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UC San Diego-Based Mathematics Testing Project Goes Viral

Mathematics Diagnostic Testing Project expands its online testing platform to help promote math readiness and performance in students nationwide

The University of California San Diego, which hosts the Mathematics Diagnostic Testing Project (MDTP) within the Division of Physical Sciences, is blazing a digital trail for success in math for thousands of students and teachers across the country. Up until now, while California educators and students could use MDTP online resources, accredited educational institutions outside of the state could access only paper MDTP materials with annual licensing agreements. But, with the support of a new corporate partner, UC San Diego is extending access to MDTP’s online testing platform beyond the state for the first time.

Established in 1977 and known for producing reliable diagnostic mathematics tests for students in grades six through 12, MDTP is a program jointly supported by the University of California (UC) and the California State University (CSU) to promote and support student readiness and success in college mathematics courses. It operates through 10 regional sites in the state and is funded through the California Academic Partnership Program. MDTP develops diagnostic tests with a team of workgroup members that includes faculty from UC, CSU, community colleges and secondary schools. The members extensively review exam content to ensure that it appropriately tests student knowledge and skill, as well as considers students’ various levels of competence. Diagnostic reports are generated for each student who takes the tests, with detailed analysis and summaries provided to teachers to address student needs.

Kimberly Samaniego, director of MDTP at UC San Diego, said that the project’s expansion opens online access to MDTP tests and results for teachers and students in a 21st century nation, providing instant and robust feedback about student preparedness in mathematics. The diagnostic results help teachers, schools and school districts understand the strengths and areas of weakness of their students in different courses of mathematics. These results can be used to inform teaching practices, interventions, support and program reflection.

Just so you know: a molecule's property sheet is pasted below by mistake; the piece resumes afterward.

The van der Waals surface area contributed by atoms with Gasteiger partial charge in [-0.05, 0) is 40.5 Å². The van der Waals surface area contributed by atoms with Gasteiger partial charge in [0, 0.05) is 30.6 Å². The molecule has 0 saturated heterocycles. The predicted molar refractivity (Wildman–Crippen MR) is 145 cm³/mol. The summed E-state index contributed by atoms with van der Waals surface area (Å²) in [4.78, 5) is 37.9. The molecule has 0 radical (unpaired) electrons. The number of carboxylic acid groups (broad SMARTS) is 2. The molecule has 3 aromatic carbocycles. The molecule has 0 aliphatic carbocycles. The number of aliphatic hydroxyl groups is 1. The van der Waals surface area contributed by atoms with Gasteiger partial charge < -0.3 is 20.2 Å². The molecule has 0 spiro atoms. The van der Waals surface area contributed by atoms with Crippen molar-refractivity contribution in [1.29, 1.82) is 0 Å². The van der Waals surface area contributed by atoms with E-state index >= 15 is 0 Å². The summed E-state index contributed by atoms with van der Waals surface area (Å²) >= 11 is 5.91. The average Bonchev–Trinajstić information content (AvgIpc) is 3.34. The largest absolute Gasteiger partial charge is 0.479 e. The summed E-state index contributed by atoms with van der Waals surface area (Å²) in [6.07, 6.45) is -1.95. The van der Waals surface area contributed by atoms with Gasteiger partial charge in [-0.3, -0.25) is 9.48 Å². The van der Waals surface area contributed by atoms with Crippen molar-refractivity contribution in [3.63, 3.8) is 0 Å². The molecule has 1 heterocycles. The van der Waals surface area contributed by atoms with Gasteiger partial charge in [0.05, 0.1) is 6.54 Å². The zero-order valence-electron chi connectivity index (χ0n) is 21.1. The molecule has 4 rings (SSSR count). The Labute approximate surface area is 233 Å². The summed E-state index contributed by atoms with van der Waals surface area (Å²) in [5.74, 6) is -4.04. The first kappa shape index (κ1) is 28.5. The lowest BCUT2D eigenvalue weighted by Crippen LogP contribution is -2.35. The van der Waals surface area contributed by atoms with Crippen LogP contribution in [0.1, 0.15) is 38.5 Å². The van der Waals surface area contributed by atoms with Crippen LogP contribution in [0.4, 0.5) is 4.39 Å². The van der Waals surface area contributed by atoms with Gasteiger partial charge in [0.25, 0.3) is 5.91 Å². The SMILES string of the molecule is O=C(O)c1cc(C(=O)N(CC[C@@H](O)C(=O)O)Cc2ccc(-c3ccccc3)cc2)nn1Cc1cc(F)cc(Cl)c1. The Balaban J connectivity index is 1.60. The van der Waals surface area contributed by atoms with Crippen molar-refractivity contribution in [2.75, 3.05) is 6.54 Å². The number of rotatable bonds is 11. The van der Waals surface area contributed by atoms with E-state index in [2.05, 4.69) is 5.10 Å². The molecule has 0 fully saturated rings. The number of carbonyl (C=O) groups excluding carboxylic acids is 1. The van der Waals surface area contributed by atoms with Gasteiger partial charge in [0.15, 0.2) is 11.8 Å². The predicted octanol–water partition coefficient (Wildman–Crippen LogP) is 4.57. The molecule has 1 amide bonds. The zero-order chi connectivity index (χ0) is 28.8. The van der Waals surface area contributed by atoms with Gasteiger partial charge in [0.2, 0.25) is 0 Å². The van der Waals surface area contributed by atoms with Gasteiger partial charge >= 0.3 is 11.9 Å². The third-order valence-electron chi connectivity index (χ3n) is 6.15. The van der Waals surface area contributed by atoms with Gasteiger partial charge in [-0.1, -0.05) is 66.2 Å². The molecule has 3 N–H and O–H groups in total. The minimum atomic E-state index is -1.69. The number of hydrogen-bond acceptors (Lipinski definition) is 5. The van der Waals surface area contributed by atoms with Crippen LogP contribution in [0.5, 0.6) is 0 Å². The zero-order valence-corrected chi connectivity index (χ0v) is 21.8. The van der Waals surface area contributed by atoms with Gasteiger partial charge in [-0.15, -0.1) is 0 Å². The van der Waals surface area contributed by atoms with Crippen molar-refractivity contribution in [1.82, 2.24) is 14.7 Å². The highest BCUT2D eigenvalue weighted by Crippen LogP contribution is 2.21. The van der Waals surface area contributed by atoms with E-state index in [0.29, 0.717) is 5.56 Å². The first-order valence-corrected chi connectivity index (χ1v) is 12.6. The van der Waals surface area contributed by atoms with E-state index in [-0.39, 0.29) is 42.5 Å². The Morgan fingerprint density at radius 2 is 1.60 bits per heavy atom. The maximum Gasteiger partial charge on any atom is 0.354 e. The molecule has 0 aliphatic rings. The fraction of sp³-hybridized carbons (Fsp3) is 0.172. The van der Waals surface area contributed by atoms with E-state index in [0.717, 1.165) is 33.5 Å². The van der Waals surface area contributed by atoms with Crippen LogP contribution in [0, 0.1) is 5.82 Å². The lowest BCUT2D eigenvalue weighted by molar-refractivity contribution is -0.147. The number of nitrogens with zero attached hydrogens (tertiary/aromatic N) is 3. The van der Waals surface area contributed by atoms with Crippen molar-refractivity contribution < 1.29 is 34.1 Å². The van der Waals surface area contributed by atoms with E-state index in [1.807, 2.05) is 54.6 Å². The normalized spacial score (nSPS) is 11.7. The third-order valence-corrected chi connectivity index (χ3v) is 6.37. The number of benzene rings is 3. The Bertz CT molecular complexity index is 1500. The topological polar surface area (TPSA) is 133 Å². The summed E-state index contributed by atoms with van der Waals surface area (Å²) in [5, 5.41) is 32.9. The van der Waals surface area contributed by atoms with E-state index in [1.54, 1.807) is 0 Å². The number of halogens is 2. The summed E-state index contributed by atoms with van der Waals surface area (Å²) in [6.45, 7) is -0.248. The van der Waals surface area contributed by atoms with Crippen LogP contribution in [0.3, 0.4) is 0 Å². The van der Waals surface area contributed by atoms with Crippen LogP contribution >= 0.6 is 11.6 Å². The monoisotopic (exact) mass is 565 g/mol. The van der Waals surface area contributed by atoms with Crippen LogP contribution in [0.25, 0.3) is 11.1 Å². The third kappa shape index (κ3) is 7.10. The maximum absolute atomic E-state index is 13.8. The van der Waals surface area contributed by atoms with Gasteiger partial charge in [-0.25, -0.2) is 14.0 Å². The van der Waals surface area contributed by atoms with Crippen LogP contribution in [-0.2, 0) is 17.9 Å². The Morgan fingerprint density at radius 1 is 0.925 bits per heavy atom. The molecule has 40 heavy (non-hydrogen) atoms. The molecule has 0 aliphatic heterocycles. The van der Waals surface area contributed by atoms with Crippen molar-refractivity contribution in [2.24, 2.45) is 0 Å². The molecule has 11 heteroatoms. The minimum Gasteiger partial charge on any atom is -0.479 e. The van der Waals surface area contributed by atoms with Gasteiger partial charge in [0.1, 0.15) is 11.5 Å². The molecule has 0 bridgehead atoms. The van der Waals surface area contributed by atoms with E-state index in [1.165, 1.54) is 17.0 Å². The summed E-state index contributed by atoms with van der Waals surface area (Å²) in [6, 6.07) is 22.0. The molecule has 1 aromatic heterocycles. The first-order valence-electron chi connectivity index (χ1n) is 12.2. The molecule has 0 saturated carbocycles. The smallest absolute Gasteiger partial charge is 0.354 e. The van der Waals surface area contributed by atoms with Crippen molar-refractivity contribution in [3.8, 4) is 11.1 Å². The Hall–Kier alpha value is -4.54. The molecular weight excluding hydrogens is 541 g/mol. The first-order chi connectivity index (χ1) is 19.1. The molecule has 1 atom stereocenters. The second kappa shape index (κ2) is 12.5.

“Technology-based assessment systems provide immediate results, which allows educators to respond to student’s mathematical common misconceptions and areas of unfinished learning in real time,” said Samaniego.

UC San Diego Marshall College alumna Genevieve Esmende (’99, BA, applied mathematics with a teacher education minor) uses MDTP as a math teacher and member of the Instructional Leadership Team at Wangenheim Middle School, where she has taught since 2004.

“When I give the MDTP at the beginning of the school year, I can see the misconceptions my students are coming in with,” said Esmende, adding that the results help her identify students’ strength and weaknesses in math. “Then, I develop warm-ups or activities to address these misconceptions.”

She said she then gives the test again in the middle of the school year. “This allows me to see if there is growth among the students. Also, this allows me to assess my own teaching to see if students have developed a better understanding on the concepts they struggled with initially."

Esmende noted that students are aware that taking the test helps her to better understand what they know and don’t know, but she asked two of her students for their thoughts about the MDTP exam.

“While taking exams, it was sometimes stressful when you couldn't remember or understand something,” admitted one of the middle schoolers. “But, it is nice in a way because it reminded me of the topics we learned. It took a lot of concentration and time as well to process these ideas."

Esmende’s students also showed awareness of the importance of the program.

“I think it's important to participate in the testing program because it shows the teacher what I know and don't know,” said one student. “It also helps me understand what I don't know and what I need to work on for future assignments.”

A second student replied, “I think it is important to participate in the testing program because you get to see your growth in math from the beginning of the year to the end of the year. You really get to see how much you learned.”

With the extended digital platform, which corporate partner Knowledge Tools and Desktop Services is designing, MDTP will have the potential to benefit thousands more teachers and students across the country.

“Our agreement with Knowledge Tools is a great example of the fundamental impact UC San Diego has on California and the rest of the country through its innovation and commercialization efforts,” said William Decker, associate director of UC San Diego’s Research Affairs Office of Innovation and Commercialization.

According to David Wheelock, owner and chief programmer of Knowledge Tools and Desktop Services, online testing provides an efficient, environmentally conscious and economic alternative to paper testing.

“These tests are a breeze to administer and offer a hassle-free and efficient testing environment,” he said.

“When I took the exam, I was a little nervous about it,” said one of Esmende’s students, “but to be honest, it was not too bad since I already knew that it will not affect our grades.”

MDTP develops diagnostic readiness tests aligned to the Common Core State Standards (CCSS) and supplies these diagnostic tools to secondary schools in California free of charge.